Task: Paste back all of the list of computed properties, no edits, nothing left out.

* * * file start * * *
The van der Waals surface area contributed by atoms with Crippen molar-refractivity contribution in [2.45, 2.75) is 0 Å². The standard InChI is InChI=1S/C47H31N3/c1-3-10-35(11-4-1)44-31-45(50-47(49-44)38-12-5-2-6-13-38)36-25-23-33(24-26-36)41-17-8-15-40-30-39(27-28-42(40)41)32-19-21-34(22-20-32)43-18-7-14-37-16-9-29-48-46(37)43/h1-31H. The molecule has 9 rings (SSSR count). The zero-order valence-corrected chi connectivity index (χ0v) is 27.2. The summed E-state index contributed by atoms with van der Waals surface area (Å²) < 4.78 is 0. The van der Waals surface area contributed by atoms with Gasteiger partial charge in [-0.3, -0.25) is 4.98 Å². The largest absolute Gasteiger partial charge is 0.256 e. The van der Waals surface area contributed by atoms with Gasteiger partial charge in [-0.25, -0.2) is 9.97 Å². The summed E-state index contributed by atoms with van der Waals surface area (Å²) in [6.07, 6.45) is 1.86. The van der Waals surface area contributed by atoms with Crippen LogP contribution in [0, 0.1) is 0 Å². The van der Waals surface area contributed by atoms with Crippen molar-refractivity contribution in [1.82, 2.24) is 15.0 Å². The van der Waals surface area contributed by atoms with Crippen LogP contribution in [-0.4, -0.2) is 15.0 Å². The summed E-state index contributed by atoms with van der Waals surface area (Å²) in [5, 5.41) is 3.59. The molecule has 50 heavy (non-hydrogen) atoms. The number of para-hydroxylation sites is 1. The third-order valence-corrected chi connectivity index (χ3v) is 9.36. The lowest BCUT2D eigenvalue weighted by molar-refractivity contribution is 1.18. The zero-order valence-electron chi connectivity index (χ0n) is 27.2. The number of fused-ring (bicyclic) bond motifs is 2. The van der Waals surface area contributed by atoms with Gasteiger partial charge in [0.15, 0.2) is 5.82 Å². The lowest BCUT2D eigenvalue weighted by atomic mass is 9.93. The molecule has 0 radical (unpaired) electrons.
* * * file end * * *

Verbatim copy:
The van der Waals surface area contributed by atoms with Crippen molar-refractivity contribution in [2.45, 2.75) is 0 Å². The standard InChI is InChI=1S/C47H31N3/c1-3-10-35(11-4-1)44-31-45(50-47(49-44)38-12-5-2-6-13-38)36-25-23-33(24-26-36)41-17-8-15-40-30-39(27-28-42(40)41)32-19-21-34(22-20-32)43-18-7-14-37-16-9-29-48-46(37)43/h1-31H. The molecule has 9 rings (SSSR count). The zero-order valence-corrected chi connectivity index (χ0v) is 27.2. The summed E-state index contributed by atoms with van der Waals surface area (Å²) < 4.78 is 0. The van der Waals surface area contributed by atoms with Gasteiger partial charge in [-0.3, -0.25) is 4.98 Å². The largest absolute Gasteiger partial charge is 0.256 e. The van der Waals surface area contributed by atoms with Gasteiger partial charge in [-0.25, -0.2) is 9.97 Å². The summed E-state index contributed by atoms with van der Waals surface area (Å²) in [6.07, 6.45) is 1.86. The van der Waals surface area contributed by atoms with Crippen LogP contribution in [0, 0.1) is 0 Å². The van der Waals surface area contributed by atoms with Crippen molar-refractivity contribution in [1.82, 2.24) is 15.0 Å². The van der Waals surface area contributed by atoms with Crippen LogP contribution in [-0.4, -0.2) is 15.0 Å². The summed E-state index contributed by atoms with van der Waals surface area (Å²) in [5, 5.41) is 3.59. The molecule has 50 heavy (non-hydrogen) atoms. The number of para-hydroxylation sites is 1. The third-order valence-corrected chi connectivity index (χ3v) is 9.36. The lowest BCUT2D eigenvalue weighted by molar-refractivity contribution is 1.18. The zero-order valence-electron chi connectivity index (χ0n) is 27.2. The number of fused-ring (bicyclic) bond motifs is 2. The van der Waals surface area contributed by atoms with Gasteiger partial charge in [0.15, 0.2) is 5.82 Å². The lowest BCUT2D eigenvalue weighted by atomic mass is 9.93. The molecule has 0 radical (unpaired) electrons.